How does a wind turbine work?
Modern wind turbines usually have three blades that meet in the rotor. That rotor is attached to a housing (the gondola) that sits on top of a long mast. The higher the mast, the more wind the turbine blades catch and the more energy can be generated. Wind turbines of 150 meters high are no longer an exception, while the really large turbines are almost the same size as the Eiffel Tower.
The gondola can be rotated to ensure that the turbine's rotor blades are optimally positioned on the wind. So far there is not that much difference with the traditional Dutch windmill that could also be rotated in the wind, albeit manually - by the miller himself – instead of with a special motor. In the gondola of the wind turbine, a large dynamo is placed that transforms the rotation of the rotor into electricity. This generator is connected to a transformer that converts the low voltage generated by the dynamo into high voltage. The wind turbine is connected to external networks with modern means of communication, so that the mill can be operated remotely.
Of course, the amount of energy that can be generated with a wind turbine depends primarily on the wind. But more about that later. The yield also depends on the ‘hardware’: the type of wind turbine, the power that the generator can generate and how effectively the wind energy can be converted into electricity. But no wind energy without wind. Important here is the amount of available wind (indicated over the years in the Dutch ‘Windex’) and the wind speed. In order to run a wind turbine, a minimum wind force 2–3 is required. At wind force 10 to 12, windmills are stopped because otherwise they can become overloaded. The wind speed is determined by:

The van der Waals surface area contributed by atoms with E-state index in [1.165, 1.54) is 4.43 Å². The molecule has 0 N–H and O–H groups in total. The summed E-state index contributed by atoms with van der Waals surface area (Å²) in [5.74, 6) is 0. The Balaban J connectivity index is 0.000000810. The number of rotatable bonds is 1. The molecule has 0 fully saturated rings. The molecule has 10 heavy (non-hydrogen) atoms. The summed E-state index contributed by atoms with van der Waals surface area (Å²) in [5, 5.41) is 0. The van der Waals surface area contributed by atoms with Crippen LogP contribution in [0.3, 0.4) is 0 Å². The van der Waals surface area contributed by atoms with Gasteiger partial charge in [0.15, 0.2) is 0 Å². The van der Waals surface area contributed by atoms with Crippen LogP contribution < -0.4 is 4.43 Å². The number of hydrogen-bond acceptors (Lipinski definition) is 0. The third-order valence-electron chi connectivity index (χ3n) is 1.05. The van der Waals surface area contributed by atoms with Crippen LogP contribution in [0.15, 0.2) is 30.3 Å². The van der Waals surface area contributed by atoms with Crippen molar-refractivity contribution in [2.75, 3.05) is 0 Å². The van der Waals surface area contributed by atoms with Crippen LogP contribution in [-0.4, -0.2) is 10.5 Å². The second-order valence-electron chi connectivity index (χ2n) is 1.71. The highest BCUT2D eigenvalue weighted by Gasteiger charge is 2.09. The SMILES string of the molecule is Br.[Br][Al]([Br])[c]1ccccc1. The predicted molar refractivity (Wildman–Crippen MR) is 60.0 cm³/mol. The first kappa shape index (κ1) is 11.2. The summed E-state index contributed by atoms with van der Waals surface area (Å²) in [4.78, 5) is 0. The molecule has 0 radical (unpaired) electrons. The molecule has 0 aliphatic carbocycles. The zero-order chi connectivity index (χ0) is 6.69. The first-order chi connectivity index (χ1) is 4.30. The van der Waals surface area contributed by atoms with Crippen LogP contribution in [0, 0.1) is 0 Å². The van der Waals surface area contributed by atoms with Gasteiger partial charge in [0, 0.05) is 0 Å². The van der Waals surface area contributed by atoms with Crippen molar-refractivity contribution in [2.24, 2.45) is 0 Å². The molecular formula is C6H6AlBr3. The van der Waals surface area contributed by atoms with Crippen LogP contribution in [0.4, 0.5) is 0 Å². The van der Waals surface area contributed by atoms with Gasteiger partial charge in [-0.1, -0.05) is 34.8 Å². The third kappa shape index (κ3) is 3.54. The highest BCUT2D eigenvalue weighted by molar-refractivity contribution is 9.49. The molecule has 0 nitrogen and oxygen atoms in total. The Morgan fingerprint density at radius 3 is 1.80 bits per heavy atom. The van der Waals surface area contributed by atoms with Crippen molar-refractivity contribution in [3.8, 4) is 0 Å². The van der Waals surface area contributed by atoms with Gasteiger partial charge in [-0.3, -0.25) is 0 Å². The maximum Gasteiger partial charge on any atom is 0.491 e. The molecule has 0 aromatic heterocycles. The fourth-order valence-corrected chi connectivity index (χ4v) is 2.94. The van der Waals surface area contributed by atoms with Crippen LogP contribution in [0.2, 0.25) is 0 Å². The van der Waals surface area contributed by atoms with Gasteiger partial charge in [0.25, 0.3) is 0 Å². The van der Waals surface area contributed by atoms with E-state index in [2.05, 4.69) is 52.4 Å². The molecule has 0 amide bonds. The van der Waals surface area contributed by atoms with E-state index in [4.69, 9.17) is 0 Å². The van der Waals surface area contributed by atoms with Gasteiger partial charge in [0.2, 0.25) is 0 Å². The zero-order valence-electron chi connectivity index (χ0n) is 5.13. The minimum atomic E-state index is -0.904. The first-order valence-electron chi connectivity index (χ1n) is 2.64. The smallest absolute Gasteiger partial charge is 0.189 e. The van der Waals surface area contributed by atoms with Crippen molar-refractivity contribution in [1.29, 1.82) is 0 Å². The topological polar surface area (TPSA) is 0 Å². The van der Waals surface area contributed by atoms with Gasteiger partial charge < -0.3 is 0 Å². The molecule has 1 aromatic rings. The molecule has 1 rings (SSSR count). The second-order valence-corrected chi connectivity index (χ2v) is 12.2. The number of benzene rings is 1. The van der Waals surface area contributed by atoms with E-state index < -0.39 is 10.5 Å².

- The location: coastal and open sea wind is usually stronger than inland wind;
- The height of the wind turbine: wind us usually stronger at higher altitudes, although the wind speed inland during the day is stronger below 90 meters than above;
- The time of day: on average the wind above land at a height of up to 90 meters is stronger during the day than at night;
- The season: The wind is stronger in winter than in summer;
- The air temperature: Warm air is thinner and has less energy;
- The variation of the wind direction and the speed with which the wind turbine can be adjusted accordingly.
Thanks to improved technology a modern wind turbine provides much more wind energy than a wind turbine from thirty years ago. Not only because increasingly larger wind turbines can be built, but also because they have become more efficient and can generate more and more power. For example, the wind turbines that were placed in the Netherlands in the early eighties had a power yield of 85 kilowatts (kW). Many modern onshore wind turbines now have a capacity of 3-5 megawatts (1 MW = 1,000 kW) and there are even offshore wind turbines with a capacity of 12 MW.
How much energy a wind turbine generates depends on the power of the windmill and the amount of wind. If a windmill has been running at full power for an hour, we call it a full-load hour. For example, if a turbine with a capacity of 2 MW generated 4,000 MWh of energy in one year, the wind turbine would have run 2,000 full-load hours. The amount of full-load hours depends on the location, the height of the windmill and the length of the blades.